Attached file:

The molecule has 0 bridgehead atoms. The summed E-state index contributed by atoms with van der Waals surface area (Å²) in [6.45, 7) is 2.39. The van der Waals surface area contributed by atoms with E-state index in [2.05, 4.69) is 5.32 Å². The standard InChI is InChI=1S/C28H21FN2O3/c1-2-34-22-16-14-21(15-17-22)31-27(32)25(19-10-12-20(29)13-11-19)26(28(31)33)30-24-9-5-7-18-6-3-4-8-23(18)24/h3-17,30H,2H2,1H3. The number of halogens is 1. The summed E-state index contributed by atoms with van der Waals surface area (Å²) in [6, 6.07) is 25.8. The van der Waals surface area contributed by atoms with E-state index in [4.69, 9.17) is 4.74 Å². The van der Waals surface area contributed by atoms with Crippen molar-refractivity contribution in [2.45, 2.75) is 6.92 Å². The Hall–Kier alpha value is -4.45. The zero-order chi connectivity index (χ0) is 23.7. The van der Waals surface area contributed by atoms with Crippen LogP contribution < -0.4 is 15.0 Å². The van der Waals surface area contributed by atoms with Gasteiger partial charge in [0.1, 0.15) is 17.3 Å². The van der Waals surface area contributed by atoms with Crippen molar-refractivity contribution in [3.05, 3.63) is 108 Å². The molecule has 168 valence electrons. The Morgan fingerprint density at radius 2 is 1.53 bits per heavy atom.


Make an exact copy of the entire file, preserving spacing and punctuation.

The molecule has 0 bridgehead atoms. The summed E-state index contributed by atoms with van der Waals surface area (Å²) in [6.45, 7) is 2.39. The van der Waals surface area contributed by atoms with E-state index in [2.05, 4.69) is 5.32 Å². The standard InChI is InChI=1S/C28H21FN2O3/c1-2-34-22-16-14-21(15-17-22)31-27(32)25(19-10-12-20(29)13-11-19)26(28(31)33)30-24-9-5-7-18-6-3-4-8-23(18)24/h3-17,30H,2H2,1H3. The number of halogens is 1. The summed E-state index contributed by atoms with van der Waals surface area (Å²) in [6, 6.07) is 25.8. The van der Waals surface area contributed by atoms with E-state index in [4.69, 9.17) is 4.74 Å². The van der Waals surface area contributed by atoms with Crippen molar-refractivity contribution in [2.45, 2.75) is 6.92 Å². The Hall–Kier alpha value is -4.45. The zero-order chi connectivity index (χ0) is 23.7. The van der Waals surface area contributed by atoms with Crippen LogP contribution < -0.4 is 15.0 Å². The van der Waals surface area contributed by atoms with Gasteiger partial charge in [0.1, 0.15) is 17.3 Å². The van der Waals surface area contributed by atoms with Crippen molar-refractivity contribution in [3.05, 3.63) is 108 Å². The molecule has 168 valence electrons. The Morgan fingerprint density at radius 2 is 1.53 bits per heavy atom.